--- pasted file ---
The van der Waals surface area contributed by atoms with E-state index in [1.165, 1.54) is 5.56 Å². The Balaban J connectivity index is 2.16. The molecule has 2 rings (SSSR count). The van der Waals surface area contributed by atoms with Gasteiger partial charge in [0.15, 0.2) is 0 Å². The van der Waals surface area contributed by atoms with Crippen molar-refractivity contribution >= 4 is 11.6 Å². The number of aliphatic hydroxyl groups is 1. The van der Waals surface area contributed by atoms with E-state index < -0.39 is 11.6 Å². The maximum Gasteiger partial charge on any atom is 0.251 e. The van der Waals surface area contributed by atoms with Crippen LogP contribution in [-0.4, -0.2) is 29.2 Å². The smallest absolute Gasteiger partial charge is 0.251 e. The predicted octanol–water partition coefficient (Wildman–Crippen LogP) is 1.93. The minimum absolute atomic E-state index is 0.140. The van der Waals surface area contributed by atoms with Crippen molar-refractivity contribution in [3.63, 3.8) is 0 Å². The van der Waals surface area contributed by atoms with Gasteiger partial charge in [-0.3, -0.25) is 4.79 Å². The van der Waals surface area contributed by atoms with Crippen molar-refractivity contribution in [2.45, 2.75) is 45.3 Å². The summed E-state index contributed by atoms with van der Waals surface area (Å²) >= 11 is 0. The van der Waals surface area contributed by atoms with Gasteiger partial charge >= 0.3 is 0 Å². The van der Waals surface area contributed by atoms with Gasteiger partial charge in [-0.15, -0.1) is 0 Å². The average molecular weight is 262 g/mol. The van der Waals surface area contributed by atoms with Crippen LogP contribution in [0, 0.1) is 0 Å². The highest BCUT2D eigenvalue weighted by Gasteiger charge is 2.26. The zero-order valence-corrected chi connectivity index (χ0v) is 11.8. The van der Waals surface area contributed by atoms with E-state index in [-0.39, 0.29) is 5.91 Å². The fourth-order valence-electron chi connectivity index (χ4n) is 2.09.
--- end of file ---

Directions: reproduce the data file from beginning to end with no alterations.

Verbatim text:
The van der Waals surface area contributed by atoms with E-state index in [1.165, 1.54) is 5.56 Å². The Balaban J connectivity index is 2.16. The molecule has 2 rings (SSSR count). The van der Waals surface area contributed by atoms with Gasteiger partial charge in [0.15, 0.2) is 0 Å². The van der Waals surface area contributed by atoms with Crippen molar-refractivity contribution >= 4 is 11.6 Å². The number of aliphatic hydroxyl groups is 1. The van der Waals surface area contributed by atoms with E-state index < -0.39 is 11.6 Å². The maximum Gasteiger partial charge on any atom is 0.251 e. The van der Waals surface area contributed by atoms with Crippen LogP contribution in [-0.4, -0.2) is 29.2 Å². The smallest absolute Gasteiger partial charge is 0.251 e. The predicted octanol–water partition coefficient (Wildman–Crippen LogP) is 1.93. The minimum absolute atomic E-state index is 0.140. The van der Waals surface area contributed by atoms with Crippen molar-refractivity contribution in [3.63, 3.8) is 0 Å². The van der Waals surface area contributed by atoms with Gasteiger partial charge in [-0.3, -0.25) is 4.79 Å². The van der Waals surface area contributed by atoms with Crippen molar-refractivity contribution in [2.45, 2.75) is 45.3 Å². The summed E-state index contributed by atoms with van der Waals surface area (Å²) >= 11 is 0. The van der Waals surface area contributed by atoms with Gasteiger partial charge >= 0.3 is 0 Å². The van der Waals surface area contributed by atoms with Gasteiger partial charge in [-0.15, -0.1) is 0 Å². The average molecular weight is 262 g/mol. The van der Waals surface area contributed by atoms with Crippen LogP contribution in [0, 0.1) is 0 Å². The highest BCUT2D eigenvalue weighted by Gasteiger charge is 2.26. The zero-order valence-corrected chi connectivity index (χ0v) is 11.8. The van der Waals surface area contributed by atoms with E-state index in [-0.39, 0.29) is 5.91 Å². The fourth-order valence-electron chi connectivity index (χ4n) is 2.09.